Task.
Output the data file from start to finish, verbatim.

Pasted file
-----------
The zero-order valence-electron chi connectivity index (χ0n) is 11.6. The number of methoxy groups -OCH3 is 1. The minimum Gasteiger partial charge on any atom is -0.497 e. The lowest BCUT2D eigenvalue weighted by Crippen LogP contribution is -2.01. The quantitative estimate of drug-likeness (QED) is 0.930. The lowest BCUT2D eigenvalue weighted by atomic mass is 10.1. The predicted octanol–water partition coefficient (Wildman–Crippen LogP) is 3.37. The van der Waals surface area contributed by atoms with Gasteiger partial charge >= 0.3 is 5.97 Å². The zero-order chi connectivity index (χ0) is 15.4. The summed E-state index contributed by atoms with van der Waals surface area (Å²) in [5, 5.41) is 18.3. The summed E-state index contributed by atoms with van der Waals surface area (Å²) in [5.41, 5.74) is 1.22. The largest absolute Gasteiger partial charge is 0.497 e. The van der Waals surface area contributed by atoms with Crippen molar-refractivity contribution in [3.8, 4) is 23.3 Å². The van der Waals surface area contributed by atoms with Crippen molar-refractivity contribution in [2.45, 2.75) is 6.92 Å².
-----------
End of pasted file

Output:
The zero-order valence-electron chi connectivity index (χ0n) is 11.6. The number of methoxy groups -OCH3 is 1. The minimum Gasteiger partial charge on any atom is -0.497 e. The lowest BCUT2D eigenvalue weighted by Crippen LogP contribution is -2.01. The quantitative estimate of drug-likeness (QED) is 0.930. The lowest BCUT2D eigenvalue weighted by atomic mass is 10.1. The predicted octanol–water partition coefficient (Wildman–Crippen LogP) is 3.37. The van der Waals surface area contributed by atoms with Gasteiger partial charge >= 0.3 is 5.97 Å². The zero-order chi connectivity index (χ0) is 15.4. The summed E-state index contributed by atoms with van der Waals surface area (Å²) in [5, 5.41) is 18.3. The summed E-state index contributed by atoms with van der Waals surface area (Å²) in [5.41, 5.74) is 1.22. The largest absolute Gasteiger partial charge is 0.497 e. The van der Waals surface area contributed by atoms with Crippen molar-refractivity contribution in [3.8, 4) is 23.3 Å². The van der Waals surface area contributed by atoms with Crippen molar-refractivity contribution in [2.45, 2.75) is 6.92 Å².